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From "Hiller, Dean" <>
Subject Re: Denormalization
Date Sun, 27 Jan 2013 22:50:02 GMT
Oh and check out the last pattern "Scalable equals only index" which can allow you to still
have normalized data though the pattern does denormalization just enough that you can

 1.  Update just two pieces of info (the users email for instance and the Xref table email
as well).
 2.  Allow everyone else to have foreign references into that piece. (everyone references
the guid not the email….while the xref table has an email to guid for your use…this can
be quite a common pattern actually when you may be having issues denormalizing)


From: Adam Venturella <<>>
Reply-To: "<>" <<>>
Date: Sunday, January 27, 2013 3:44 PM
To: "<>" <<>>
Subject: Re: Denormalization

In my experience, if you foresee needing to do a lot of updates where a "master" record would
need to propagate its changes to other records, then in general a non-sql based data store
may be the wrong fit for your data.

If you have a lot of data that doesn't really change or is not linked in some way to other
rows (in Cassandra's case). Then a non-sql based data store could be a great fit.

Yes, you can do some fancy stuff to force things like Cassandra to behave like an RDBMS, but
it's at the cost of application complexity; more code, more bugs.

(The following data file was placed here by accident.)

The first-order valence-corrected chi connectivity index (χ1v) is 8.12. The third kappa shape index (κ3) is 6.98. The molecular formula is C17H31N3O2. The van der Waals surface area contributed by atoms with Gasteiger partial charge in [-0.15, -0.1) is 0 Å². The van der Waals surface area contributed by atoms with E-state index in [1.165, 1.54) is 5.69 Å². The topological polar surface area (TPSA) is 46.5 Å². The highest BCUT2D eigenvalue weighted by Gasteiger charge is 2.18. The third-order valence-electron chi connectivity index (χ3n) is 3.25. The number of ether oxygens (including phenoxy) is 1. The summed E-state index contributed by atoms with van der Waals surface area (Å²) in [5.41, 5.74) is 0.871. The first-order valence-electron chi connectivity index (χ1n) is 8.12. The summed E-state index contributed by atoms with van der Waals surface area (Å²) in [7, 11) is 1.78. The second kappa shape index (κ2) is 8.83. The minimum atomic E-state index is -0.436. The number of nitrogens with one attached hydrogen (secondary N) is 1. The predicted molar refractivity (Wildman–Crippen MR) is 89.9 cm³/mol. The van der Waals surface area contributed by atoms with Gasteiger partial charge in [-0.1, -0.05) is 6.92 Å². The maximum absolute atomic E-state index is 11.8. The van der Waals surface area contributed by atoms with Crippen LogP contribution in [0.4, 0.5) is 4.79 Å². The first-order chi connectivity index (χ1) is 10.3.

I often end up mixing the data stores sql/non-sql to play to their respective strengths.

If I start seeing a lot of "related" data, relational databases are really good at solving
that problem.

On Sunday, January 27, 2013, Fredrik Stigbäck wrote:
I don't have a current use-case. I was just curious how applications
handle and how to think when modelling, since I guess denormalization
might increase the complexity of the application.


2013/1/27 Hiller, Dean <<javascript:;>>:
> There is a really a mix of denormalization and normalization.  It really
> depends on specific use-cases.  To get better help on the email list, a
> more specific use case may be appropriate.
> Dean
> On 1/27/13 2:03 PM, "Fredrik Stigbäck" <<javascript:;>>
> wrote:
>>Since denormalized data is first-class citizen in Cassandra, how to
>>handle updating denormalized data.
>>E.g. If we have  a USER cf with name, email etc. and denormalize user
>>data into many other CF:s and then
>>update the information about a user (name, email...). What is the best
>>way to handle updating those user data properties
>>which might be spread out over many cf:s and many rows?

Fredrik Larsson Stigbäck
SiteVision AB Vasagatan 10, 107 10 Örebro
019-17 30 30

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